Voltaire was notable in his ferocious contempt of the church and the title of “anti-Christ of the Enlightenment” was by all accounts well deserved, evidenced by his lifelong crusade against the false religion. He made use of ridicule in the form of humor directed at the clergy and the church religious zealots in his early battles for toleration.
Additionally, his attacks were not only reserved for the lower ranks of the church but against the Pope and the military religious order of the Jesuits. One must assume his courage was fueled by a fixed moral compass directed at the evils perpetrated in the name of Christianity for example, religious wars, burning heretics, and execution of women accused of witchcraft.
Jean-Jacques Rousseau, Swiss-born philosopher and author of the treatises the Origins of inequality and the Social Contract, was an Enlightenment figure whose work gave inspiration to the leaders of the French revolution that put an end to the absolutist state and precipitated democracy, the social contract, civil liberties, and political rights in modern Europe.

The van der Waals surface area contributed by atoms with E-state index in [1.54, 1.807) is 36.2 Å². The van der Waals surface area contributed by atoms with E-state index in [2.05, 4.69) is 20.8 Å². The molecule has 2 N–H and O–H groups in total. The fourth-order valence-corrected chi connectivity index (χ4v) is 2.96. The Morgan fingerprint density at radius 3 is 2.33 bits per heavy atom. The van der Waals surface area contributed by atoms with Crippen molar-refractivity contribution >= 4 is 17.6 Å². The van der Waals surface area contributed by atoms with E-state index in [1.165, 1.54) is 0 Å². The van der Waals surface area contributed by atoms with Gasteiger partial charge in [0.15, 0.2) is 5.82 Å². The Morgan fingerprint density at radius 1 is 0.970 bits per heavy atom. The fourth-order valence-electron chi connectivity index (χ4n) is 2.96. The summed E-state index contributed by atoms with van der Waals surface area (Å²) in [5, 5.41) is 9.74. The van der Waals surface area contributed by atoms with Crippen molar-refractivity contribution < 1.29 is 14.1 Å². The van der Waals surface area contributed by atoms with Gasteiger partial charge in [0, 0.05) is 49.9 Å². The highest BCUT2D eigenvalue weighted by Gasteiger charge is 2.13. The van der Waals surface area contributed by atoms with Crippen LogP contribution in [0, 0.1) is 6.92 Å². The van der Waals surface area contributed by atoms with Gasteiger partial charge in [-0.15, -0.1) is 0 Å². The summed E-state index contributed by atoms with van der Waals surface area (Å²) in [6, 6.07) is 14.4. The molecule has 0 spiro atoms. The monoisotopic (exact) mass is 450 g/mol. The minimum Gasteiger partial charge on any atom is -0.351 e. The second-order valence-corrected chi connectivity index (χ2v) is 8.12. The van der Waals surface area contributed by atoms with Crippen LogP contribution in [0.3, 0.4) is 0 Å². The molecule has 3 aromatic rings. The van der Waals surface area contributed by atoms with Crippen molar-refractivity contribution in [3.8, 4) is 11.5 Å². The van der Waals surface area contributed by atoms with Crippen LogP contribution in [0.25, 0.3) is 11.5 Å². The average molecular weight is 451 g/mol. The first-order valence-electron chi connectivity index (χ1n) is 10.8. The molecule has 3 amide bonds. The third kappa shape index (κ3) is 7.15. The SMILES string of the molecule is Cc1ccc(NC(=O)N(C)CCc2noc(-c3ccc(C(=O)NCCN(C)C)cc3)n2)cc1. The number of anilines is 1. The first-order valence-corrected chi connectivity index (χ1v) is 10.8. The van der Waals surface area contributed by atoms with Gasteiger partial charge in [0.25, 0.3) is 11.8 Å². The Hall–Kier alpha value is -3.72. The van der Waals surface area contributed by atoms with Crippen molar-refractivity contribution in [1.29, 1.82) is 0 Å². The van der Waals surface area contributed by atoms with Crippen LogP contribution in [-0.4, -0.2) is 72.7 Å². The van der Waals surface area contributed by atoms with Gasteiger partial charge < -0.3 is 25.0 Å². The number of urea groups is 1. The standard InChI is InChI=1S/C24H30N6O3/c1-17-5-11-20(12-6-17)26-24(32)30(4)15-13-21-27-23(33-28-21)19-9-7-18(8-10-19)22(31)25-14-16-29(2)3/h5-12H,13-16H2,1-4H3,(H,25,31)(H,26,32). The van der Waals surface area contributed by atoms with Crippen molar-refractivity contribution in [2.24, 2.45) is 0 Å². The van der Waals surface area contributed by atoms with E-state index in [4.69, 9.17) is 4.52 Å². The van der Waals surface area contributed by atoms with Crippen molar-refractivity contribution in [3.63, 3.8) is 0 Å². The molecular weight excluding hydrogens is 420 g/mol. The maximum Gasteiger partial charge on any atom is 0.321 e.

The key feature of the social contract is that the state derives its right to govern by the consent of the governed.
On publishing the social contract, “Man Was Born Free”, “and he is everywhere in chains” Rousseau rejected the idea of man handing over his liberty to a sovereign in return for safety and security proposed by Hobbes and his dystopian model.
Rousseau intimated that no man may forgo their liberty without losing their humanity thereby eroding morality. He believed that power and authority could not be in the soul domain of a sovereign as this would transform humanities equality into political inequality. He considered this idea to be a form of hoax perpetrated on the poor. Later philosopher Karl Marx echoed similar sentiment in his writings about the false consciousness instilled in the poor by the rich and the structural institutions that served their interests.